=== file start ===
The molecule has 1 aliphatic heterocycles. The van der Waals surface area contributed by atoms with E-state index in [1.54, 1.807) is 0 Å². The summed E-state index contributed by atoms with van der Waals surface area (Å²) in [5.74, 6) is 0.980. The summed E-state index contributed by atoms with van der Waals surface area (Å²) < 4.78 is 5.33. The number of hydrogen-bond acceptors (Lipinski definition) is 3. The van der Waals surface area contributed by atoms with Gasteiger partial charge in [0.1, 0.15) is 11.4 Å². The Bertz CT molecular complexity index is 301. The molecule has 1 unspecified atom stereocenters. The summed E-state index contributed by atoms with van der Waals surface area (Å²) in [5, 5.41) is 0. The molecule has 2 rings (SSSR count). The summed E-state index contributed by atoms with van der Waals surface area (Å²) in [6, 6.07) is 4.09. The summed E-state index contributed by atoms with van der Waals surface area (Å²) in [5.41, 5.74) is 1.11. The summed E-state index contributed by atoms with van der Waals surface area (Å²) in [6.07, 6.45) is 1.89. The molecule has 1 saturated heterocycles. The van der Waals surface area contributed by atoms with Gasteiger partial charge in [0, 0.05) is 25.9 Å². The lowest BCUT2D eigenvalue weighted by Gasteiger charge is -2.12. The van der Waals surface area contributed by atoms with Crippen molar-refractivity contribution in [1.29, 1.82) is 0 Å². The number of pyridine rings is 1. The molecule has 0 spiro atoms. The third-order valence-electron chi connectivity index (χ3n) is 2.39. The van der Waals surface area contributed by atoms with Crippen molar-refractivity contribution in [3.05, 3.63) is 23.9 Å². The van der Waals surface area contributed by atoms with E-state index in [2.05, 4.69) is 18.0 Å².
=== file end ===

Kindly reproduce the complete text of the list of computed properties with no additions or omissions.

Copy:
The molecule has 1 aliphatic heterocycles. The van der Waals surface area contributed by atoms with E-state index in [1.54, 1.807) is 0 Å². The summed E-state index contributed by atoms with van der Waals surface area (Å²) in [5.74, 6) is 0.980. The summed E-state index contributed by atoms with van der Waals surface area (Å²) < 4.78 is 5.33. The number of hydrogen-bond acceptors (Lipinski definition) is 3. The van der Waals surface area contributed by atoms with Gasteiger partial charge in [0.1, 0.15) is 11.4 Å². The Bertz CT molecular complexity index is 301. The molecule has 1 unspecified atom stereocenters. The summed E-state index contributed by atoms with van der Waals surface area (Å²) in [5, 5.41) is 0. The molecule has 2 rings (SSSR count). The summed E-state index contributed by atoms with van der Waals surface area (Å²) in [6, 6.07) is 4.09. The summed E-state index contributed by atoms with van der Waals surface area (Å²) in [5.41, 5.74) is 1.11. The summed E-state index contributed by atoms with van der Waals surface area (Å²) in [6.07, 6.45) is 1.89. The molecule has 1 saturated heterocycles. The van der Waals surface area contributed by atoms with Gasteiger partial charge in [0, 0.05) is 25.9 Å². The lowest BCUT2D eigenvalue weighted by Gasteiger charge is -2.12. The van der Waals surface area contributed by atoms with Crippen molar-refractivity contribution in [1.29, 1.82) is 0 Å². The number of pyridine rings is 1. The molecule has 0 spiro atoms. The third-order valence-electron chi connectivity index (χ3n) is 2.39. The van der Waals surface area contributed by atoms with Crippen molar-refractivity contribution in [3.05, 3.63) is 23.9 Å². The van der Waals surface area contributed by atoms with E-state index in [2.05, 4.69) is 18.0 Å².